After three months of slow but consistent improvement in restaurant dining data in the US and across the globe, in its latest update on "the state of the restaurant industry", OpenTable today reported the biggest drop in seated restaurant diners (from online, phone and walk-in reservations) since the depth of the global shutdown in March.
As shown in the OpenTable graphic below, on Sunday, June 14, restaurant traffic suddenly tumbled, sliding from a -66.5% y/y decline as of June 13 to -78.8% globally.
This was mostly due to a sharp drop in US restaurant diners, which plunged by 13% - from -65% to -78% - the biggest one day drop since the start of the shutdown in the US, and the second biggest one day drop on record.
The drop was uniform across most US states, which saw a traffic dip between 10% and 25% overnight.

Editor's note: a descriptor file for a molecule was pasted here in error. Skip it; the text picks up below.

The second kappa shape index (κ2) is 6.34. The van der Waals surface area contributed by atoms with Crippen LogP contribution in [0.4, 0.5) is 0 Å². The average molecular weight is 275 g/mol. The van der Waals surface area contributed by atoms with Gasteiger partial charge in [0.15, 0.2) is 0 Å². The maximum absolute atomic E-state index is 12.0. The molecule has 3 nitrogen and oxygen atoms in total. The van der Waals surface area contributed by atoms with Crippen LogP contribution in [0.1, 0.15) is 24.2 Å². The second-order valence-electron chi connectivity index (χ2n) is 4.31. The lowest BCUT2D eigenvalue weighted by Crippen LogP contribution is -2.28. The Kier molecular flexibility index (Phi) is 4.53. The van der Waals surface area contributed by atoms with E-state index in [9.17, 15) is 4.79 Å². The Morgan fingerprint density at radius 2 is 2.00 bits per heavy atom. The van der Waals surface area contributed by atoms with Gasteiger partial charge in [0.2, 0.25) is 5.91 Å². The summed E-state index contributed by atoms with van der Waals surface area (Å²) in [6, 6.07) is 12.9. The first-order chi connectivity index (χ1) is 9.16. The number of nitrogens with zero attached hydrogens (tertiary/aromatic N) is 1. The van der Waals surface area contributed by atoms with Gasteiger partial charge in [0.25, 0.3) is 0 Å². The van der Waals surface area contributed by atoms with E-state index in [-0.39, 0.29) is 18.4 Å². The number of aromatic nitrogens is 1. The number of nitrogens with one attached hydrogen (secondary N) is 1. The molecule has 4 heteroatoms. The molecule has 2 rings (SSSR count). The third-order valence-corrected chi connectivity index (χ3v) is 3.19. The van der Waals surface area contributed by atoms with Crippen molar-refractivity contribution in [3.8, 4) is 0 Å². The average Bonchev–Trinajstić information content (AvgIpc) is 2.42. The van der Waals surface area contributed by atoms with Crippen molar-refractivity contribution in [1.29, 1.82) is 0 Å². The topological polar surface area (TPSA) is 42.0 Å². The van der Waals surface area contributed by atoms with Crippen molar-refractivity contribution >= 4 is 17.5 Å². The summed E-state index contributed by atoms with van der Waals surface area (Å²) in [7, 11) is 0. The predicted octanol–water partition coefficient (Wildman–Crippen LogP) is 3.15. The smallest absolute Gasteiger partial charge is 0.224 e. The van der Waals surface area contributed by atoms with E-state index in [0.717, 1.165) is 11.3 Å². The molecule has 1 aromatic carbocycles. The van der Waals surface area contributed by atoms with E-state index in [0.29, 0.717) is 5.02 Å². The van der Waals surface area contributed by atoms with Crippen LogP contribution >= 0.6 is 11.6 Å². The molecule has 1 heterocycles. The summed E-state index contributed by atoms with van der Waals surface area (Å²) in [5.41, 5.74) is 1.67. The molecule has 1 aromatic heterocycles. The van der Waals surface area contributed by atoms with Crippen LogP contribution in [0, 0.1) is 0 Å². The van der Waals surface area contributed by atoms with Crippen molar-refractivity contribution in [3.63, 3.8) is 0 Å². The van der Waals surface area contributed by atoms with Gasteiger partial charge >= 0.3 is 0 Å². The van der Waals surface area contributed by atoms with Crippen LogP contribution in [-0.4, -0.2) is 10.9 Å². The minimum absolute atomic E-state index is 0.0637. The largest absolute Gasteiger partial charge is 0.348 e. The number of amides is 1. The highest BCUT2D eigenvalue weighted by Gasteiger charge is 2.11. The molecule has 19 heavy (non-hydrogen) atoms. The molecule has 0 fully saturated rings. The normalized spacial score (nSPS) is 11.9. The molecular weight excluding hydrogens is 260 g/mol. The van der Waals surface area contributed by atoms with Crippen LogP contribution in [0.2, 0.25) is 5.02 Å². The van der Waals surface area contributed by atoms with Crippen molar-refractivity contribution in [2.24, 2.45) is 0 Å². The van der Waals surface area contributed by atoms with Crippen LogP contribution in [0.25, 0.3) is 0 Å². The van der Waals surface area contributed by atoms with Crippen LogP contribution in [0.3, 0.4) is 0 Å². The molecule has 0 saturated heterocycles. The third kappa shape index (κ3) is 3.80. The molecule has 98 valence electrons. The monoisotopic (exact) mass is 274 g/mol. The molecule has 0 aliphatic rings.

While the upward trend in dining was barely impacted by the roughly 3 weeks of protests across the US, the most likely catalyst was the widespread media coverage of spiking coronavirus cases across several states including California, Florida and Arizona. And while not necessarily surprising, the speed and severity of the decline demonstrates just how quickly any V-shaped recovery can collapse under its own weight if enough people become convinced that the pandemic is making a comeback.